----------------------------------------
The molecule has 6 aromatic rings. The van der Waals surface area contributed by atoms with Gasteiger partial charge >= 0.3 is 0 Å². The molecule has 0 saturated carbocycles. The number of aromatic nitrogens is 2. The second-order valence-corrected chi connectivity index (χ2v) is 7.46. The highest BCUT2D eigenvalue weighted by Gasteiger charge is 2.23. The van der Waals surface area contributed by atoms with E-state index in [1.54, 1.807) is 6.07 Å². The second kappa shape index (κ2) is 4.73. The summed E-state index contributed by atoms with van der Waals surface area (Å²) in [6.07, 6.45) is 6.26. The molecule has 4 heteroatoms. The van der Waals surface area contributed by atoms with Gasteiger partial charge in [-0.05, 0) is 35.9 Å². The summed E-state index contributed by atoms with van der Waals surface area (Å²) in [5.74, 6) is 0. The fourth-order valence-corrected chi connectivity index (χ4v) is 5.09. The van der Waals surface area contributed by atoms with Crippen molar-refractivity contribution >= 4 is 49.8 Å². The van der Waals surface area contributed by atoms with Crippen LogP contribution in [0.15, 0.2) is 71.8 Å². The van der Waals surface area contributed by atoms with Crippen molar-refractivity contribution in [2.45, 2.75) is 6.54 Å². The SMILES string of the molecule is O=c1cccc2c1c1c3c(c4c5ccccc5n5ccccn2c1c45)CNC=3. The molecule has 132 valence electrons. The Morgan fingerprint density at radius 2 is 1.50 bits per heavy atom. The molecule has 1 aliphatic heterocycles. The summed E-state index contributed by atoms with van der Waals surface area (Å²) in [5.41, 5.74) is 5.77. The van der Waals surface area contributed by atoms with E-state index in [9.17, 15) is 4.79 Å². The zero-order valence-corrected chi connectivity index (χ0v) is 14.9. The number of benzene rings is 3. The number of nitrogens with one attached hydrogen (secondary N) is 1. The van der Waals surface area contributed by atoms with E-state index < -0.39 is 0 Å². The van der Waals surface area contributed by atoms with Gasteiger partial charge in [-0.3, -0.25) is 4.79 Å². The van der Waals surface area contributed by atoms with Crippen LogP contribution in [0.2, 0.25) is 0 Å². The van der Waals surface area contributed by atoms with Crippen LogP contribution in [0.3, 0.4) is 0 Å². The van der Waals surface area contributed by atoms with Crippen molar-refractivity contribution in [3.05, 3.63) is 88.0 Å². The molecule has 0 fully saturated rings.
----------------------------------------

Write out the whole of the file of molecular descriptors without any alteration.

The molecule has 6 aromatic rings. The van der Waals surface area contributed by atoms with Gasteiger partial charge >= 0.3 is 0 Å². The molecule has 0 saturated carbocycles. The number of aromatic nitrogens is 2. The second-order valence-corrected chi connectivity index (χ2v) is 7.46. The highest BCUT2D eigenvalue weighted by Gasteiger charge is 2.23. The van der Waals surface area contributed by atoms with E-state index in [1.54, 1.807) is 6.07 Å². The second kappa shape index (κ2) is 4.73. The summed E-state index contributed by atoms with van der Waals surface area (Å²) in [6.07, 6.45) is 6.26. The molecule has 4 heteroatoms. The van der Waals surface area contributed by atoms with Gasteiger partial charge in [-0.05, 0) is 35.9 Å². The summed E-state index contributed by atoms with van der Waals surface area (Å²) in [5.74, 6) is 0. The fourth-order valence-corrected chi connectivity index (χ4v) is 5.09. The van der Waals surface area contributed by atoms with Crippen molar-refractivity contribution >= 4 is 49.8 Å². The van der Waals surface area contributed by atoms with Crippen LogP contribution in [0.15, 0.2) is 71.8 Å². The van der Waals surface area contributed by atoms with Crippen molar-refractivity contribution in [2.45, 2.75) is 6.54 Å². The SMILES string of the molecule is O=c1cccc2c1c1c3c(c4c5ccccc5n5ccccn2c1c45)CNC=3. The molecule has 132 valence electrons. The Morgan fingerprint density at radius 2 is 1.50 bits per heavy atom. The molecule has 1 aliphatic heterocycles. The summed E-state index contributed by atoms with van der Waals surface area (Å²) in [5.41, 5.74) is 5.77. The van der Waals surface area contributed by atoms with E-state index in [9.17, 15) is 4.79 Å². The zero-order valence-corrected chi connectivity index (χ0v) is 14.9. The number of benzene rings is 3. The number of nitrogens with one attached hydrogen (secondary N) is 1. The van der Waals surface area contributed by atoms with E-state index < -0.39 is 0 Å². The van der Waals surface area contributed by atoms with Gasteiger partial charge in [-0.3, -0.25) is 4.79 Å². The van der Waals surface area contributed by atoms with Crippen LogP contribution in [0.2, 0.25) is 0 Å². The van der Waals surface area contributed by atoms with Crippen LogP contribution in [0.3, 0.4) is 0 Å². The van der Waals surface area contributed by atoms with Crippen molar-refractivity contribution in [3.05, 3.63) is 88.0 Å². The molecule has 0 fully saturated rings.